What is functional medicine?
According to The Institute for Functional Medicine, “Functional Medicine is a personalized, systems-oriented model that empowers patients and practitioners to achieve the highest expression of health by working in collaboration to address the underlying causes of disease. It is an evolution in the practice of medicine that better addresses the healthcare needs of the 21st century. By shifting the traditional disease-centered focus of medical practice to a more patient-centered approach, Functional Medicine addresses the whole person, not just an isolated set of symptoms.
Functional Medicine practitioners spend time with their patients, listening to their histories and looking at the interactions among genetic, environmental, and lifestyle factors that can influence long-term health and complex, chronic disease. In this way, Functional Medicine supports the unique expression of health and vitality for each individual.”
“Together, I believe we can change the doctor and patient relationship to achieve your desired level of optimal health.” – Dr. Anup Kanodia
Looks at underlying causes of disease
High touch/high tech
Everyone is treated the same way
Diagnosis based on symptoms
Early detection of disease
Why See a Functional Medicine Dietitian?
A Registered Dietitian (RD) is a health professional that has university qualifications consisting of a 4-year Bachelor Degree in Nutrition and Dietetics or a 3-year Science Degree followed by a Master Degree in Nutrition and Dietetics. RDs must also complete 1200 hours of supervised practical training in different hospital and community settings. The “RD” credential is a legally protected title that can only be used by practitioners who are authorized by the Commission on Dietetic Registration of the Academy of Nutrition and Dietetics.
A nutritionist is a non-accredited title that may apply to somebody who has done a short course in nutrition or who has given themselves this title. The term Nutritionist is not protected by law; therefore people with different levels of knowledge can call themselves a “Nutritionist”.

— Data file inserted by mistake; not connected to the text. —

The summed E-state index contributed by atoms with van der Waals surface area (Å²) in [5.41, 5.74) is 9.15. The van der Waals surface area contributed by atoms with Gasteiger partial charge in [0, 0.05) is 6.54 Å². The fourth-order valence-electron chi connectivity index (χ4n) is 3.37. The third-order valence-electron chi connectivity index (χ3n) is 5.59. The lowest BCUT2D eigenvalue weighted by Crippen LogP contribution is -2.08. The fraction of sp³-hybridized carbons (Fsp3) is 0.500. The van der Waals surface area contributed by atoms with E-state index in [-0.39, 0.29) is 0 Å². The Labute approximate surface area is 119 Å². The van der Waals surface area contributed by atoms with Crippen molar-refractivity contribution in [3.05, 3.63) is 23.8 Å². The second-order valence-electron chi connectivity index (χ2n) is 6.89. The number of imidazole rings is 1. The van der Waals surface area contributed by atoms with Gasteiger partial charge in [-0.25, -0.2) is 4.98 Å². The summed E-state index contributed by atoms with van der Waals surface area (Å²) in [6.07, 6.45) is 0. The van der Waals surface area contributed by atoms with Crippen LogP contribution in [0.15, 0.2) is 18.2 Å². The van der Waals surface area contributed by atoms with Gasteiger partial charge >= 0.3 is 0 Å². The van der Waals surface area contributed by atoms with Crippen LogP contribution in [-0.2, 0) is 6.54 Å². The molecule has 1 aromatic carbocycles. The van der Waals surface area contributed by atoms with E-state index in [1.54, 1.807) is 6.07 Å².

- Dr. Kanodia is currently co-principal investigator with Martha Herbert, MD, PhD on a research study funded by the Wallace Research Foundation. Martha is Assistant Professor of Neurology at Harvard Medical School, a Pediatric Neurologist and Neuroscientist at the Massachusetts General Hospital in Boston. The goal of the study is to collate health, quality of life and cost of outcomes in functional medicine clinics. The hope is to show patients getting better outcomes at lower costs for better quality of life.
Past Research Articles
Onate J, Kanodia AK. “P4 Medicine, Part II: The Athletic Trainer in the Personalized Primary Care Setting.” International Journal of Athletic Therapy & Training. 2013; 18(2): 1-3.
Kanodia AK, Kim I, Sturmberg J. “A Personalized Systems Medicine Approach to Refractory Rumination.” Journal of Evaluation in Clinical Practice. 2011; 17: 515-519.
Kanodia AK, Grandominico JM, Rainey HA. “Integrating Chiropractic into Primary Care.” Alternative and Complementary Therapies. 2010; 16 (6): 359-360.
Kanodia AK, Legedza A, Davis R, Eisenberg D, Phillips R. “Use of Complementary and Alternative Medicine for Back Pain: Factors Associated with Perception of Helpfulness.” Journal of the American Board of Family Medicine. 2010; 23 (3): 354-362.
Grover ML, Bracamonte JD, Kanodia AK, Bryan MJ, Donahue SP, Warner AM, Edwards FD, Weaver AL. “UTI in women over age 65: Is age alone a marker of complication?” Journal of American Board of Family Medicine.2009; 22: 266-271.
Hartmark-Hill, J, Kanodia AK, Frey K. “53 year-old man with a swollen finger.” Mayo Clinic 2008 Feb; 83 (2): 217-220.
Grover ML, Bracamonte JD, Kanodia AK, Bryan MJ, Donahue SP, Warner AM, Edwards FD, Weaver AL. “Assessing Adherence to Evidence Based Guidelines for the Diagnosis and Management of Uncomplicated Urinary Tract Infections.” Mayo Clinic Proceedings. 2007; 82(2): 181-185. http://lib.bioinfo.pl/pmid:18241632
Anshara S, Kanodia A. “Cellular memory release: a new modality for depression.” Beginnings. 2006; 26 (1): 8-9.
Kanodia A, Murray PA, Damron DS. “Diazepam Increases Intracellular Calcium and Contraction Following Beta Adrenergic Stimulation In Myocytes”; Anesthesia & Analgesia 90: S56, 2000. (Presented at an international meeting)